Before two parties to a marriage can legally dissolve their union and truly separate from one another, they must divide their assets and property in a way that is equitable. Under Massachusetts law, all marital property is subject to equitable division. In most states, separate property is not subject to equitable division and is instead exempted from this requirement. For many couples, this is confusing – what exactly constitutes separate vs. marital property, and how does the state of Massachusetts handle each in a divorce case? Consider the following information about how separate assets are defined, as well as how Massachusetts deals with separate and marital property in a divorce case. Call Attorney Heather M. Ward, for more information specific to your case–

What Is Marital vs. Separate Property?

Marital property refers to all property, rights, and assets acquired during the course of the marriage, regardless of which spouse actually acquired them. Traditionally–and is the law in other states– separate property is thought of as property acquired by either spouse prior to the marriage, or as a result of gift or inheritance during the course of the marriage. For example, if the great uncle of someone dies and leaves the beneficiary a large sum of money, this would traditionally be considered separate property, even if the inheritance is granted during the course of a marriage. But in Massachusetts, the law is a bit different.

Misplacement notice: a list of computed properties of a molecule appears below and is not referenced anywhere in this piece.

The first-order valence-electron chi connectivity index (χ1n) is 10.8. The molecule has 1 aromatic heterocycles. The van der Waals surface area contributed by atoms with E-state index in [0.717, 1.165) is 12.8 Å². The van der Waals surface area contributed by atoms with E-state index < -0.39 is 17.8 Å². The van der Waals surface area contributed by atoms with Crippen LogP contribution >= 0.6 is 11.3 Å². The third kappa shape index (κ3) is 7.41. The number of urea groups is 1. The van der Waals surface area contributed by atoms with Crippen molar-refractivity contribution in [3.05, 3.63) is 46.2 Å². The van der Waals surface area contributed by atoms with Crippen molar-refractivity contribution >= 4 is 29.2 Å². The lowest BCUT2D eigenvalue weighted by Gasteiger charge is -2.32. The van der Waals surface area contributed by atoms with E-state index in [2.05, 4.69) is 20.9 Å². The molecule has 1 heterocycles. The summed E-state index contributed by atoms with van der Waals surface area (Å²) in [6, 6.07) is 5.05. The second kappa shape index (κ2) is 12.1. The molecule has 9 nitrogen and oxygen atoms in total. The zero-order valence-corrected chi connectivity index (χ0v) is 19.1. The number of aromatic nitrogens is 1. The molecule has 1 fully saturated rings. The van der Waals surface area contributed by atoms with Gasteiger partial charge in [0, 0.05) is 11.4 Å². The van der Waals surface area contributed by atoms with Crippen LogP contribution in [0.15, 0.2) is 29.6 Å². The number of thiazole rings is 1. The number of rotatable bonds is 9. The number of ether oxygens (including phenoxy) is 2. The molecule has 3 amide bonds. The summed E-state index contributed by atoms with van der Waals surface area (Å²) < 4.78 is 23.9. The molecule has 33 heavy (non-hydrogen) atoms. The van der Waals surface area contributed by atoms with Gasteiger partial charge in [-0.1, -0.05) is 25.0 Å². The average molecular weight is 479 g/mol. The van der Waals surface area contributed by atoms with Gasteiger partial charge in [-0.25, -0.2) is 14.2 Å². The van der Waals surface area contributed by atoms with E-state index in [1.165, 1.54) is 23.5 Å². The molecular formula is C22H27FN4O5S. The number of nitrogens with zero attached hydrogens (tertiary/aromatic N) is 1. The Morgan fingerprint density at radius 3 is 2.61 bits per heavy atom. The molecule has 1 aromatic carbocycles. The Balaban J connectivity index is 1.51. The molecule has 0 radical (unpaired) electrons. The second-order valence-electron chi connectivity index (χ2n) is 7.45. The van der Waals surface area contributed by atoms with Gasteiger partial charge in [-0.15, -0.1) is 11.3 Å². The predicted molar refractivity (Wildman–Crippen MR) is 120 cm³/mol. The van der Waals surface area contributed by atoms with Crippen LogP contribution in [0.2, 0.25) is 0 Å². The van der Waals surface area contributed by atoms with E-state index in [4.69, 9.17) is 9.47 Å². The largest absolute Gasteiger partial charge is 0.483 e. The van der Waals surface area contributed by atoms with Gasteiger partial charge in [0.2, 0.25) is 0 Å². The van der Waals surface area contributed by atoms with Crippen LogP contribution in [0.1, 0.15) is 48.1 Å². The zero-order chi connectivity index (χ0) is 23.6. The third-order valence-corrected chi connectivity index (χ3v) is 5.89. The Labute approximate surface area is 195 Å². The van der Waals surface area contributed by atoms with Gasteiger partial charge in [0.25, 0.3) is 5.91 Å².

In Massachusetts, Both Marital and Separate Property Are Up for Division

While the court may honor separate property in some cases and allow one spouse in a marriage to keep their separate property, it is more likely that both the separate property and the marital property of a couple will be subject to division. This is because the law in Massachusetts actually defines marital property very broadly, and includes property that was acquired before the marriage was entered into as well as property acquired during the course of the marriage. When a state does not make any distinction between marital and separate property in a divorce case, it is called a “kitchen sink” state. 

So What Does a Court Consider When Dividing Property?

Rather than just looking at the value of marital vs. separate assets in a divorce case, the court will consider factors such as the length of the marriage, the value of income, how each spouse contributed to the total value of property in the marriage, and more. 

Get Help with Your Divorce Case

Understanding the law in Massachusetts, rules for equitable division, what types of property will be subject to equitable division, and how a court will make a decision about property division in your divorce can feel overwhelming. At the Law Office of Heather M. Ward, our experienced divorce attorney can represent you throughout your case and advocate for your best interests. You can call our divorce lawyer to schedule your first consultation today at (617) 903-8955, or send our firm a confidential message online at your convenience.